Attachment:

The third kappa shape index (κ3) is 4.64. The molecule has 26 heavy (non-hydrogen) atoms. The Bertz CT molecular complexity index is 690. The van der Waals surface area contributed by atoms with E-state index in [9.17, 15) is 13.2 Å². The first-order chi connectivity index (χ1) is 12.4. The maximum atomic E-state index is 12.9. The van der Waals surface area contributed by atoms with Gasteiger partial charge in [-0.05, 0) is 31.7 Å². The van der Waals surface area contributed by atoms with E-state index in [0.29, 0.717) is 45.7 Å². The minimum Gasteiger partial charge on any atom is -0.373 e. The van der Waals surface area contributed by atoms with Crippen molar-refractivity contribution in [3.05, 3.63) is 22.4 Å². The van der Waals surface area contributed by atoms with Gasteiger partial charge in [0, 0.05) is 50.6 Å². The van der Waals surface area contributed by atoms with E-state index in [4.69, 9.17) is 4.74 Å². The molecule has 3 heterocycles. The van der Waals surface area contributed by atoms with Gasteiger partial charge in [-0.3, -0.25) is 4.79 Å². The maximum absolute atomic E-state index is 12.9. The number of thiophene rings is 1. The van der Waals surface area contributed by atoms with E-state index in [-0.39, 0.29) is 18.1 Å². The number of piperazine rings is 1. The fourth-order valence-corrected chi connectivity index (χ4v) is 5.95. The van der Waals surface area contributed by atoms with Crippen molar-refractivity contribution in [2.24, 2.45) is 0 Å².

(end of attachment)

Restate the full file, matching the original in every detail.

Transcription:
The third kappa shape index (κ3) is 4.64. The molecule has 26 heavy (non-hydrogen) atoms. The Bertz CT molecular complexity index is 690. The van der Waals surface area contributed by atoms with E-state index in [9.17, 15) is 13.2 Å². The first-order chi connectivity index (χ1) is 12.4. The maximum atomic E-state index is 12.9. The van der Waals surface area contributed by atoms with Gasteiger partial charge in [-0.05, 0) is 31.7 Å². The van der Waals surface area contributed by atoms with E-state index in [0.29, 0.717) is 45.7 Å². The minimum Gasteiger partial charge on any atom is -0.373 e. The van der Waals surface area contributed by atoms with Crippen molar-refractivity contribution in [3.05, 3.63) is 22.4 Å². The van der Waals surface area contributed by atoms with Gasteiger partial charge in [0, 0.05) is 50.6 Å². The van der Waals surface area contributed by atoms with E-state index in [4.69, 9.17) is 4.74 Å². The molecule has 3 heterocycles. The van der Waals surface area contributed by atoms with Gasteiger partial charge in [-0.3, -0.25) is 4.79 Å². The maximum absolute atomic E-state index is 12.9. The number of thiophene rings is 1. The van der Waals surface area contributed by atoms with E-state index in [-0.39, 0.29) is 18.1 Å². The number of piperazine rings is 1. The fourth-order valence-corrected chi connectivity index (χ4v) is 5.95. The van der Waals surface area contributed by atoms with Crippen molar-refractivity contribution in [2.24, 2.45) is 0 Å².